Concerning the narration however, I have fewer good things to say. Mr. Dotrice unfortunately reads in a manner that jars the listener from becoming fully immersed in the story. He reads as though the book were a history book, stating action scenes in matter-of-fact tones which detract from the feel of the book itself. In particular, he had a tendency to say "please" in the exact same way regardless of context or who was speaking.

    I enjoyed this audiobook in spite of the narration, but certainly not because of it.

    0 of 0 people found this review helpful
  • Myth in Human History

    • ORIGINAL (18 hrs and 27 mins)
    • By The Great Courses
    • Narrated By Professor Grant L. Voth

    Myths provide the keys to truly grasping the ways that principles, rituals, codes, and taboos are woven into the fabric of a particular society or civilization. It's through myths that we can answer these and other fundamental questions: How was the universe created, and why? What is the purpose of evil? Why is society organized the way it is? How did natural features like rivers, mountains, and oceans emerge?This entertaining and illuminating course plunges you into the world's greatest myths.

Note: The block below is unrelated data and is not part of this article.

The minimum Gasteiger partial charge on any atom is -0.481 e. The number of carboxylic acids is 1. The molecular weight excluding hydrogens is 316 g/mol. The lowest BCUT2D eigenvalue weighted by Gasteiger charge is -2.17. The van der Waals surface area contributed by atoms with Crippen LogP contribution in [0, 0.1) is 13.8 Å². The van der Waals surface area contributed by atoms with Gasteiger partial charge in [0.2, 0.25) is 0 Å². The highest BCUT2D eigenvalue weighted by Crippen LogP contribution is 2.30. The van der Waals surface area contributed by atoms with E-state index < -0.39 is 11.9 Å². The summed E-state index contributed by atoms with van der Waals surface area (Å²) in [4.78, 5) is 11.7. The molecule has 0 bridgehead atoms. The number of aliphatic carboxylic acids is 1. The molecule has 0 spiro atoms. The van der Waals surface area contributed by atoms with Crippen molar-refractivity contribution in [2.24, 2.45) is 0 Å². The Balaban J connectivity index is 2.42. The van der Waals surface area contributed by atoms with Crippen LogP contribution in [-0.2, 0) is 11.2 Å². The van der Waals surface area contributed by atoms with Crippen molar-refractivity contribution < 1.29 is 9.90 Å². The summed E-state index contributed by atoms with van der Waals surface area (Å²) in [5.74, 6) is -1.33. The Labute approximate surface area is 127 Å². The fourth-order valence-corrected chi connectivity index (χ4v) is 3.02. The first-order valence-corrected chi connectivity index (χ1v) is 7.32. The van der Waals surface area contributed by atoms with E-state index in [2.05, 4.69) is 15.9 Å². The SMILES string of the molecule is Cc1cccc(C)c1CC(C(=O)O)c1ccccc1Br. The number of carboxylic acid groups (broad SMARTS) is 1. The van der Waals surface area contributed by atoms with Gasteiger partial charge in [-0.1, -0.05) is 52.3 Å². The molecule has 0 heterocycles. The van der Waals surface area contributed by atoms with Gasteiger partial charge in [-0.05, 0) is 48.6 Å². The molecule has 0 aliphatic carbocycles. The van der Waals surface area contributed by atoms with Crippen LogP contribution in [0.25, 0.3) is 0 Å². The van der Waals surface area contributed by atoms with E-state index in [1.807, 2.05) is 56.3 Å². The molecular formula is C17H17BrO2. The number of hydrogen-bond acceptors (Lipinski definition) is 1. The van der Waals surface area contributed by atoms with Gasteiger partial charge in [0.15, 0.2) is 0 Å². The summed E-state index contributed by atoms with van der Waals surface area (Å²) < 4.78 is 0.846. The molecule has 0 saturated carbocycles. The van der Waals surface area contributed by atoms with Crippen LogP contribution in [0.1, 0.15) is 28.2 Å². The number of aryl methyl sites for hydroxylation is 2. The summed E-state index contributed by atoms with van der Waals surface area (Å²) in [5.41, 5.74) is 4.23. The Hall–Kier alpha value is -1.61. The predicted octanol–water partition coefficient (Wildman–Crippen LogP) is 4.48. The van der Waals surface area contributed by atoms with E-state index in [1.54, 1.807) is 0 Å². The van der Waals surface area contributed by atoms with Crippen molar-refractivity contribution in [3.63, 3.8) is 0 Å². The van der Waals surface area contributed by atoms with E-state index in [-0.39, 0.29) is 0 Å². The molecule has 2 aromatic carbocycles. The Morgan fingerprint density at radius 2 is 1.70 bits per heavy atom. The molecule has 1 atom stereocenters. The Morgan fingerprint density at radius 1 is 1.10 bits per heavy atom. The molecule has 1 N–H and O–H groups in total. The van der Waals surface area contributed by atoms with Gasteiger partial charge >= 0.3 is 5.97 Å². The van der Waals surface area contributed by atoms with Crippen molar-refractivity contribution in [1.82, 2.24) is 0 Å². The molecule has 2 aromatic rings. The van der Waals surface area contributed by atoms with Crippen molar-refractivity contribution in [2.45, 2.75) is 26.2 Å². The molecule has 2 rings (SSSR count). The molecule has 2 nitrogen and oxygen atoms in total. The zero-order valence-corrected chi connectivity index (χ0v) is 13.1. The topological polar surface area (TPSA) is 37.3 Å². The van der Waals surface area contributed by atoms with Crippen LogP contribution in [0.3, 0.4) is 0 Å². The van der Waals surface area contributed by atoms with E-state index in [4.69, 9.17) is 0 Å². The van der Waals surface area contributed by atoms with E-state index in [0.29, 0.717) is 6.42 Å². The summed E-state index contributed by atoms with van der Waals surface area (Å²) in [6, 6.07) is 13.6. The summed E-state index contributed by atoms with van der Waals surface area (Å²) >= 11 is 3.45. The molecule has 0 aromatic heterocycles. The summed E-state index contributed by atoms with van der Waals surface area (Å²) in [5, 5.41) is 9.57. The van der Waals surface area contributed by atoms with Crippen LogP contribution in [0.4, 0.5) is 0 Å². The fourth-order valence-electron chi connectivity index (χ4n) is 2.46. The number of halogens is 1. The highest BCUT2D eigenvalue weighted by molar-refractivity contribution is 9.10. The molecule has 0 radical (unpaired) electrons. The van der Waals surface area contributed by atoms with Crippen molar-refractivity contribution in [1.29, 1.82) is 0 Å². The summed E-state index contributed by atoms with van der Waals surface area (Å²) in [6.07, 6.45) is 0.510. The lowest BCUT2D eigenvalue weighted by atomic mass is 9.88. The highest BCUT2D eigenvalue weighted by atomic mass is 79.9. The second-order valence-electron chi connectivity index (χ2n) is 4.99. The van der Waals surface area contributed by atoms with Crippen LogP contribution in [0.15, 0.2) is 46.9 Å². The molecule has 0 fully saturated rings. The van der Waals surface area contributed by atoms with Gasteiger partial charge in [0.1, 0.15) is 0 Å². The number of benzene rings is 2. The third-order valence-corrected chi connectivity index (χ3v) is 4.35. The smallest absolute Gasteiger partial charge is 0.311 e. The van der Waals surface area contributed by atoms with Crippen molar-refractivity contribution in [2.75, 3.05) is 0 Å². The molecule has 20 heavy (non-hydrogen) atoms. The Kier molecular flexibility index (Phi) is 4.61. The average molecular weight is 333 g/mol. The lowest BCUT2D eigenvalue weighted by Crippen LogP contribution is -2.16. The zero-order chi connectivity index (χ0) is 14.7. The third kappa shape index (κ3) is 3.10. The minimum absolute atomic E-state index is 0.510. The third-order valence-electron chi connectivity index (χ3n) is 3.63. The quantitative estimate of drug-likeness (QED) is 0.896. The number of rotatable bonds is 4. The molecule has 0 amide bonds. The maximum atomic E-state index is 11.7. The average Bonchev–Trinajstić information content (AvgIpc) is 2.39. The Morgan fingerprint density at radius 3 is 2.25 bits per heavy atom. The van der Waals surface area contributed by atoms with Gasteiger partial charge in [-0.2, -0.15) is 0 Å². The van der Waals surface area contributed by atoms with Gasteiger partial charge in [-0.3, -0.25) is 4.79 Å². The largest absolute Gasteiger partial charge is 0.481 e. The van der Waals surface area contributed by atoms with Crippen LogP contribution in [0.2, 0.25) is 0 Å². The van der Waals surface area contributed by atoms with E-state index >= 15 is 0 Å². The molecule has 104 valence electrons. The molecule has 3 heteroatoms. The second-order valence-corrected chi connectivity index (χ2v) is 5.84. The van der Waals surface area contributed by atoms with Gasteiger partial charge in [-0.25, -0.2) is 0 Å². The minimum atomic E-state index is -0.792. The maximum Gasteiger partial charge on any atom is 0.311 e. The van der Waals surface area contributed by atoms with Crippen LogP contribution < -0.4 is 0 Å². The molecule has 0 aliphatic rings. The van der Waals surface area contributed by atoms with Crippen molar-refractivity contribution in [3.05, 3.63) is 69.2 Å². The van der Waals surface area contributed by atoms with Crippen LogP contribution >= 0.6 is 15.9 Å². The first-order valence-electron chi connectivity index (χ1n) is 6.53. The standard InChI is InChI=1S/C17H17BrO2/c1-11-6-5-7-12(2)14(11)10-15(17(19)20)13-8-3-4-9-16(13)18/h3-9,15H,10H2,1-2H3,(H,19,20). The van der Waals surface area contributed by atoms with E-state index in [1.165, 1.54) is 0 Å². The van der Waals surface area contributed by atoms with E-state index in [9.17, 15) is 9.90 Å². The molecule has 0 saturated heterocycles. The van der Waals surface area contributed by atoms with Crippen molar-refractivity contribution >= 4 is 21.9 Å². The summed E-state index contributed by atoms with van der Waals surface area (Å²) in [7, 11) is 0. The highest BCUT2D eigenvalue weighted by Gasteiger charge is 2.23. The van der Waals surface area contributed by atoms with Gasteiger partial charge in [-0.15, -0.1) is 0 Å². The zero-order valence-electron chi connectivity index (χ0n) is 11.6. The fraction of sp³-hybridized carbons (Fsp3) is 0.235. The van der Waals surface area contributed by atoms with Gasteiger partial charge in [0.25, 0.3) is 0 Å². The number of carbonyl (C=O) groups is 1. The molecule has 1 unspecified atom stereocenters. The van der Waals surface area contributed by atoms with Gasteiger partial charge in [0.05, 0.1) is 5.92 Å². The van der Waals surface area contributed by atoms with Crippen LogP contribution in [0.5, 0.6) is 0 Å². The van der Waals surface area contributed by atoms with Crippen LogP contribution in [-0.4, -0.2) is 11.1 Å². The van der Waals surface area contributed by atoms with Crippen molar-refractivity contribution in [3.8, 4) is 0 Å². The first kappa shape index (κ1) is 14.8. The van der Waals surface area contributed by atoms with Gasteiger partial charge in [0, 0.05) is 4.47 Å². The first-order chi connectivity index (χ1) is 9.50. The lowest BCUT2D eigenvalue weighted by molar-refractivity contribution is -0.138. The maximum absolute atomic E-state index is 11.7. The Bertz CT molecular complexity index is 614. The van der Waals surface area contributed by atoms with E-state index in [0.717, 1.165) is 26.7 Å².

Walter says: "Five stars, with some caveats"
    "Good introduction to world mythology"

    This is an eclectically organized analysis of myths from around the world, focusing on patterns which come up in all myths, regardless of location. Voth speaks about creation myths, tricksters, heroes and heroines, destruction myths, and how we can look at all these patterns to see some basic truths about ourselves as humans.

    I learned a great deal from this series of lectures, though it left me feeling a bit frustrated. Voth, by focusing on the analytical side and on the patterns of myth, did not have time to tell the myths in their entirety. As such, I am ready to devour books upon books telling the actual stories that he merely touched upon.